“I will miss the job enormously and have not ruled out offering my services to the group at some time in the future.” Thinking back over his time as chairman, John is satisfied that giant strides have been made in the neighbourhoods Plus Dane now serves. “I think the first achievement was removing the concept of ‘the council house’ and replacing it with homes that people wanted to live in but that they chose to rent rather than buy,” he said. “Our homes are now so well maintained they are as good as, if not better than, comparable homes in the private sector.”
“It’s so important that people live in decent houses. We’ve made giant strides to address that but we must avoid complacency – there’s always room to improve. “The other challenge ahead will be development. It will be very disappointing if there is a period of stagnation and in five or 10 years there is a dearth of houses for people to live in.” Speaking about the decision to merge Dane Housing with Merseyside-based Plus Housing Group, John said: “As soon as we spoke to Plus, we knew there would be differences and difficulties, not least the perceived difference between ‘leafy’ Cheshire and ‘inner city’ Liverpool, but we understood each other and we were all aiming for the same objectives.
A team of tenant inspectors have swept through Plus Dane’s repairs and maintenance service and are ready to deliver their verdict on how it is performing. “I’d like to pay particular tribute to Anne Ward (the then chief executive of Dane Housing) because Anne knew in her heart of hearts that when she signed up for the merger she was signing away her role as independent chief executive. It was admirable that she was prepared to do that for the long term benefit of the company and tenants.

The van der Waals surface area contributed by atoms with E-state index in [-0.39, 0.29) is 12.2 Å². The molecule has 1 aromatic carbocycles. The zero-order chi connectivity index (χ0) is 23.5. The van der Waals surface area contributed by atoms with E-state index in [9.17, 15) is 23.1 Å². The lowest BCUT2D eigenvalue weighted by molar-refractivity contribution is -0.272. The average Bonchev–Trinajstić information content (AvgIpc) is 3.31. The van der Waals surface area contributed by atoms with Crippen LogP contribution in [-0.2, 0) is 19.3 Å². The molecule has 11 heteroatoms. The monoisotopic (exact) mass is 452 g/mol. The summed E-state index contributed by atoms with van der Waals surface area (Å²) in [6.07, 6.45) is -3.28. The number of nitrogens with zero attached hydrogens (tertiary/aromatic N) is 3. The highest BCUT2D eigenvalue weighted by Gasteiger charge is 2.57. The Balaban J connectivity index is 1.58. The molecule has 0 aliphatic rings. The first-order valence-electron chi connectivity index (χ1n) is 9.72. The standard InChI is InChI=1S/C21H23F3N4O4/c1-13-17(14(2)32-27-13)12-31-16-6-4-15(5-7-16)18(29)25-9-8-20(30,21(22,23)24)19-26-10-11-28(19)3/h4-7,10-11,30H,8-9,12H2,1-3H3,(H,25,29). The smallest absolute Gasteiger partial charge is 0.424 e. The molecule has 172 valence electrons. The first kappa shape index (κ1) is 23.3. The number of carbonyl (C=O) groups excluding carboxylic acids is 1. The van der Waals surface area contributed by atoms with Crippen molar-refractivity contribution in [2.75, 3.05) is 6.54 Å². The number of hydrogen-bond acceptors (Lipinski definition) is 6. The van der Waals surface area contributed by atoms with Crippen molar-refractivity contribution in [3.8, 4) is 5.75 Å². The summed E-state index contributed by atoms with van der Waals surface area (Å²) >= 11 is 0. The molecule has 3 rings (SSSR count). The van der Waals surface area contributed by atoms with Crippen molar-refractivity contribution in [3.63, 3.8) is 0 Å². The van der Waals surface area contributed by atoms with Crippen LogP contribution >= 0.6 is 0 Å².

As we went to print, the team were writing up their reports on the strengths and weaknesses of how we deliver these essential services to you. The inspections, which took place over three days in Merseyside and Cheshire, are in response to the planned abolition of the Tenant Services Authority and our desire to make sure our high standards stay high.
“The merger has gone remarkably well, much better than I could possibly have hoped it would.”
A snap shot of tenants taking part revealed high levels of satisfaction but also areas for improvement.
Plus Dane’s new Chairman is Councillor Richard Kemp (see pages 6-7) and the new deputy chair is Nigel Hodges, a senior member of the management team at pharmaceutical giant AstraZeneca.
One of the inspectors, Commander Harry Harley, (pictured right) a former Royal Navy man, compared the exercise to “working up” a ship.
Speaking of his successor, Richard Kemp, John said: “I wish Richard well for the future. He is fortunate in inheriting what I always had: a very able and friendly parent board, all of whom are committed to doing the best for the company and the neighbourhoods.
“One of my Navy jobs was to be part of a team that went through ships, to find every little thing that was wrong,” he said. “We were hated by the crew, but in the end, the benefits were for all to see.”
“I’d also like to thank the tenants for their tolerance of me and hope I’ve contributed in some way to making their lives better.”
“Everything we have achieved has been carried into effect by our excellent workforce who always go the extra mile, not for money or self aggrandisement but, because they really care about the people they serve.”
On the final day of inspection, Harry was part of a team that called customer numbers at random to ask them if they were satisfied with services they’d received. “The first woman I spoke to was so full of praise for Plus Dane, I feared it was a plant!” he joked. “However, the second one I spoke to had experienced huge frustration with getting a window replaced, which was down to sloppiness from sub-contractors and, I would say, a failure to ensure quality control over them. “You are always going to get fall downs, it is how Plus Dane responds to the issues we raise that will be the true test. However I have to say this exercise has left